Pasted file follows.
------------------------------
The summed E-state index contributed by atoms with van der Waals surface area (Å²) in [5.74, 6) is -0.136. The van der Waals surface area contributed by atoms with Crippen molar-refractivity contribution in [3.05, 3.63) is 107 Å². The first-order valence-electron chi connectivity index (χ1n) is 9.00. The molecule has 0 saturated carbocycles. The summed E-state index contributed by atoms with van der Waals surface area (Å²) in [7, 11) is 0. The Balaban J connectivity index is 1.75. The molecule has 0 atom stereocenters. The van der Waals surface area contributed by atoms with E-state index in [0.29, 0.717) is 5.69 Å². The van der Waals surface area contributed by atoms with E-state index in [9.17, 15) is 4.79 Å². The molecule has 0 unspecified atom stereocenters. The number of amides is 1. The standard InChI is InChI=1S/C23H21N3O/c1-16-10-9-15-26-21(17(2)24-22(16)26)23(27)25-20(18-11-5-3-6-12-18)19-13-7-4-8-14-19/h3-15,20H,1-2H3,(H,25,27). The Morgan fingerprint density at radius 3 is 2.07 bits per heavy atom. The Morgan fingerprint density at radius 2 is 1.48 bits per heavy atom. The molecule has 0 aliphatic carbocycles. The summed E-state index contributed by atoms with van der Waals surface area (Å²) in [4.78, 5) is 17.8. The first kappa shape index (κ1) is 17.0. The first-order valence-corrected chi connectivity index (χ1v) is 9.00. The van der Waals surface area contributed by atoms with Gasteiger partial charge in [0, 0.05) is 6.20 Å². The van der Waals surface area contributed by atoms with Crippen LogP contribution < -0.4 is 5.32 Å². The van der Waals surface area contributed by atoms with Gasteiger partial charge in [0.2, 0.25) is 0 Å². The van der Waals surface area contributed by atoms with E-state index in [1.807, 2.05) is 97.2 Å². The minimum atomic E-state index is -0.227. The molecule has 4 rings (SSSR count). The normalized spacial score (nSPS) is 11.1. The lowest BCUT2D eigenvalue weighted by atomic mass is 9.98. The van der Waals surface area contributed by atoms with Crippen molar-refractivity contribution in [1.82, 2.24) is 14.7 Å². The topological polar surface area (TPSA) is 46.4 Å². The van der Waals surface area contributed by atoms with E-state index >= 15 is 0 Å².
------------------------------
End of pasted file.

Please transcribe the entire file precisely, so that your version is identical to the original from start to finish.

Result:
The summed E-state index contributed by atoms with van der Waals surface area (Å²) in [5.74, 6) is -0.136. The van der Waals surface area contributed by atoms with Crippen molar-refractivity contribution in [3.05, 3.63) is 107 Å². The first-order valence-electron chi connectivity index (χ1n) is 9.00. The molecule has 0 saturated carbocycles. The summed E-state index contributed by atoms with van der Waals surface area (Å²) in [7, 11) is 0. The Balaban J connectivity index is 1.75. The molecule has 0 atom stereocenters. The van der Waals surface area contributed by atoms with E-state index in [0.29, 0.717) is 5.69 Å². The van der Waals surface area contributed by atoms with E-state index in [9.17, 15) is 4.79 Å². The molecule has 0 unspecified atom stereocenters. The number of amides is 1. The standard InChI is InChI=1S/C23H21N3O/c1-16-10-9-15-26-21(17(2)24-22(16)26)23(27)25-20(18-11-5-3-6-12-18)19-13-7-4-8-14-19/h3-15,20H,1-2H3,(H,25,27). The Morgan fingerprint density at radius 3 is 2.07 bits per heavy atom. The Morgan fingerprint density at radius 2 is 1.48 bits per heavy atom. The molecule has 0 aliphatic carbocycles. The summed E-state index contributed by atoms with van der Waals surface area (Å²) in [4.78, 5) is 17.8. The first kappa shape index (κ1) is 17.0. The first-order valence-corrected chi connectivity index (χ1v) is 9.00. The van der Waals surface area contributed by atoms with Gasteiger partial charge in [0, 0.05) is 6.20 Å². The van der Waals surface area contributed by atoms with Crippen LogP contribution < -0.4 is 5.32 Å². The van der Waals surface area contributed by atoms with Gasteiger partial charge in [0.2, 0.25) is 0 Å². The van der Waals surface area contributed by atoms with E-state index in [1.807, 2.05) is 97.2 Å². The minimum atomic E-state index is -0.227. The molecule has 4 rings (SSSR count). The normalized spacial score (nSPS) is 11.1. The lowest BCUT2D eigenvalue weighted by atomic mass is 9.98. The van der Waals surface area contributed by atoms with Crippen molar-refractivity contribution in [1.82, 2.24) is 14.7 Å². The topological polar surface area (TPSA) is 46.4 Å². The van der Waals surface area contributed by atoms with E-state index >= 15 is 0 Å².